Loose definitions make higher premiums a sure thing

Changing the definition of terminal illness may benefit some terminally ill people but the insurance industry must consider the long-term implications for stakeholders, including advisers and their clients.

The terminal illness benefit included in most life insurance policies today is a feature that pays out all or part of the death benefit if the insured is diagnosed as terminally ill.

The obvious advantage is that the insured receives the money rather than the beneficiaries of their estate. They can use that money to cover the cost of medication and palliative care or to enjoy the time they have left with family and friends. They may use it to take care of loved ones while they’re still alive.

The definition of terminal illness is broadly an illness or condition that is likely to result in the death of the insured within 12 months, as certified by a medical specialist.

But there are currently discussions about whether the insurance industry should relax the definition in line with the government’s change on 1 July 2015, which allows terminally ill people to access their superannuation if they are diagnosed as having less than 24 months to live. This was formerly 12 months.

As a result, one research house has changed the benchmark for terminal illness and is now rewarding insurers that pay the terminal illness benefit where a person is deemed likely to pass away within 24 months.


At the time of writing, no retail insurer satisfied the ‘A’ rating benchmark set by this research house. The majority have been downgraded to a ‘B’ and a couple are rated ‘C’. Interestingly, one insurer is hedging its bets by defining terminal illness to be that which either “highly likely” to cause death within 24 months or “likely” to result in death within 12 months.

Prior to this, the majority of insurers received an ‘A’ for terminal illness and an overall score of 100 per cent.

Innovation in insurance

Life cover has traditionally been a difficult product for differentiation, leading many advisers to simply focus on price. However, a number of insurers have introduced innovative features in recent times to set their cover apart. Unfortunately, these features are not always recognised by research houses and commonly buried under ‘ancillary benefits’.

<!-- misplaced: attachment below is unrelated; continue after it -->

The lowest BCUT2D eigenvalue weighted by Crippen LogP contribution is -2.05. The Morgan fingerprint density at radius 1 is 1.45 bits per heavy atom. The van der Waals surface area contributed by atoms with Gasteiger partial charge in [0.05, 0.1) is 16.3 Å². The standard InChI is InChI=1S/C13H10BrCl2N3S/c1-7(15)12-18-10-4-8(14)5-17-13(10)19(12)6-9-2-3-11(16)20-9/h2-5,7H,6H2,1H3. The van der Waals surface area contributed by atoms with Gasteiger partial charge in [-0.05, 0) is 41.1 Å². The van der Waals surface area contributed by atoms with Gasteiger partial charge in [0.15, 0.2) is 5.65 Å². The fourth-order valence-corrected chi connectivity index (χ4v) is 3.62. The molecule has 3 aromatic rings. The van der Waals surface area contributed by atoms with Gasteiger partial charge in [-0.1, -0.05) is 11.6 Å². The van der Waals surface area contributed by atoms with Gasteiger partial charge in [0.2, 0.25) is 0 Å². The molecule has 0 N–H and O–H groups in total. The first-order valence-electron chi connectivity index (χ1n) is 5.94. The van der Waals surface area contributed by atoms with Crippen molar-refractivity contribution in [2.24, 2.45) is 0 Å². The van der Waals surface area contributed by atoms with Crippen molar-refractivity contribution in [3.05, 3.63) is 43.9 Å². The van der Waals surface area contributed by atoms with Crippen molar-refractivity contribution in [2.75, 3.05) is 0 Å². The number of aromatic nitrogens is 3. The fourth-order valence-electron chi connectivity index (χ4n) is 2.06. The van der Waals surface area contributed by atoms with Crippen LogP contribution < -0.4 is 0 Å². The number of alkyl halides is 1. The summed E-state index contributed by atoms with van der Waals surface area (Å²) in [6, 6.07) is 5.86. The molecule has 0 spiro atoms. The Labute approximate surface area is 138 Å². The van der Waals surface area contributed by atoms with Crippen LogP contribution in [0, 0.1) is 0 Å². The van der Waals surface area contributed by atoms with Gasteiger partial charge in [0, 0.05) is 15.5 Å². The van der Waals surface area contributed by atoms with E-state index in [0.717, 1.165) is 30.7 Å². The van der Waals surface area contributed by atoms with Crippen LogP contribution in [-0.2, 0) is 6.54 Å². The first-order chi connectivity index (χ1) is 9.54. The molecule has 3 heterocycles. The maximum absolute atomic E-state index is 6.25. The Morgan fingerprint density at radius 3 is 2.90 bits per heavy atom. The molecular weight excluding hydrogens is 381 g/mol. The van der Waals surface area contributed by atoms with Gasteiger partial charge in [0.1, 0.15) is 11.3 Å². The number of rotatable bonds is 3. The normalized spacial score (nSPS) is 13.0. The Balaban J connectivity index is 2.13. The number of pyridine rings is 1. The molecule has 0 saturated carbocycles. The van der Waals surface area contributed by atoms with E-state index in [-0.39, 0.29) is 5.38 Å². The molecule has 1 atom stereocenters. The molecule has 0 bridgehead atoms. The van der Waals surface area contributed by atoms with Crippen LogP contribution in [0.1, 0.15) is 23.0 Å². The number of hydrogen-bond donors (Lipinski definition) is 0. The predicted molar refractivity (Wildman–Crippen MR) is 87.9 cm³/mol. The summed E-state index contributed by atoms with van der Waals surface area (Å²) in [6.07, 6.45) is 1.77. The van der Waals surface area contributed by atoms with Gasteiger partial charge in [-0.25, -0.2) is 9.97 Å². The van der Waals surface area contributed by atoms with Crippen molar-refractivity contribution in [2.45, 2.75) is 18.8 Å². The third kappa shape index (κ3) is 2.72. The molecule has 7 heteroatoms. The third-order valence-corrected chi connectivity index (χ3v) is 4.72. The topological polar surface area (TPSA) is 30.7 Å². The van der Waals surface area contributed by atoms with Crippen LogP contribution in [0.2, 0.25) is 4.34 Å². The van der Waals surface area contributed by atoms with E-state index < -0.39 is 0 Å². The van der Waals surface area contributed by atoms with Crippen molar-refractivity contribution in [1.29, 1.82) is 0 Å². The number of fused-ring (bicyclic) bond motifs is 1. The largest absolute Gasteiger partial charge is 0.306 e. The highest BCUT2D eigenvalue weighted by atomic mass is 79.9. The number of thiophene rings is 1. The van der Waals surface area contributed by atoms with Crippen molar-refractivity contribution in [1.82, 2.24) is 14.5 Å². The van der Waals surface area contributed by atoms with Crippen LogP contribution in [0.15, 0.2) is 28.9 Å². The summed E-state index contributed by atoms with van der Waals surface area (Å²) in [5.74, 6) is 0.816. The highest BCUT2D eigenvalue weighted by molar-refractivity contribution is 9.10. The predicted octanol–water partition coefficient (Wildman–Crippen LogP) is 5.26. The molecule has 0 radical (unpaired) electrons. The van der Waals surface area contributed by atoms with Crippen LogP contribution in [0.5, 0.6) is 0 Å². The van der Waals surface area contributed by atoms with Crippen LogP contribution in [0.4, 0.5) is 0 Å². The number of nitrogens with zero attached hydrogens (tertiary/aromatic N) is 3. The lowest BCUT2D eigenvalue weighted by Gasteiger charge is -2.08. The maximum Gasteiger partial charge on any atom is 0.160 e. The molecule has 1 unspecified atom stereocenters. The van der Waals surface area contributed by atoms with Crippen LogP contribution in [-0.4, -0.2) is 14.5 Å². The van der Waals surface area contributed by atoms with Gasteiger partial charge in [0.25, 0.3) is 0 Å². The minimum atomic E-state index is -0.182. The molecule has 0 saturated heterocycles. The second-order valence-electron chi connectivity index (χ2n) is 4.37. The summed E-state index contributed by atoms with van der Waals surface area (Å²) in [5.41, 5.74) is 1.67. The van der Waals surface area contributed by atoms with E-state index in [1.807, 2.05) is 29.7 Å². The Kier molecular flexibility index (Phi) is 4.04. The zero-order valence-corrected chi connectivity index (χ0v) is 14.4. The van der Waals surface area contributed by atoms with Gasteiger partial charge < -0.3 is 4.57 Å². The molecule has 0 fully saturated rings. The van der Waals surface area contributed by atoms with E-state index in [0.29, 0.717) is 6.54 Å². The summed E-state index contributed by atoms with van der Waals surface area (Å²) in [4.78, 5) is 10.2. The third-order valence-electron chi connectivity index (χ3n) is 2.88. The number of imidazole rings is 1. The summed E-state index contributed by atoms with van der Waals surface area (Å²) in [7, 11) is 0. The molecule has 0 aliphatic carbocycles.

While research houses and comparators are valuable tools for advisers, there’s a concern that they tend to rate insurers based on the generosity of benefit to the customer with too little thought given to the sustainability of the premium and the long-term impact on all policyholders.

The dilemma for (some) insurers is whether to chase the research houses for the best score or take a longer term view and consider the sustainability of the product.

A well-rated product may be a boon for insurers, helping them win industry awards and get onto approved product lists, but not if it comes at the expense of tomorrow’s policyholders.

This has certainly been the result in the case of Total and Permanent Disability (TPD) cover.

Sometime in the mid-1990s, the definition of total and permanent disability started to change from the insured being “unable ever” to return to work to “unlikely ever” to return to work. 

By the turn of the century, the industry had broadly adopted the new definition after research houses awarded insurers with the more lenient definition a higher rating, effectively forcing the rest to follow. Many insurers passed this enhancement on to existing TPD policyholders as part of their automatic upgrade.

In ensuing years, disputes between policyholders and insurers around the real definition of “unlikely ever” ended up in the courts.

Insurers believed “unlikely ever” meant there was a fair degree of certainty that the insured would never be able to work again (80 per cent to put a number on it), while others argued that if the insured was considered just 51 per cent unlikely to work again, they satisfied the definition of TPD. Either way it showed that an ambiguous definition was problematic and open to interpretation.

Several landmark court cases made it clear that TPD policies which defined TPD along the lines of “unlikely ever” to work again were more likely to get paid out than policies which clung to more traditional definitions of being “unable ever” to engage in suitable work.

The flow-on effect of that seemingly small word change has been record annual payouts and mounting litigation.

Time will tell where insurers sit in relation to terminal illness.

Renee Hancock is head of product at ClearView Wealth. 

Loose definitions make higher premiums a sure thing
Renee Hancock
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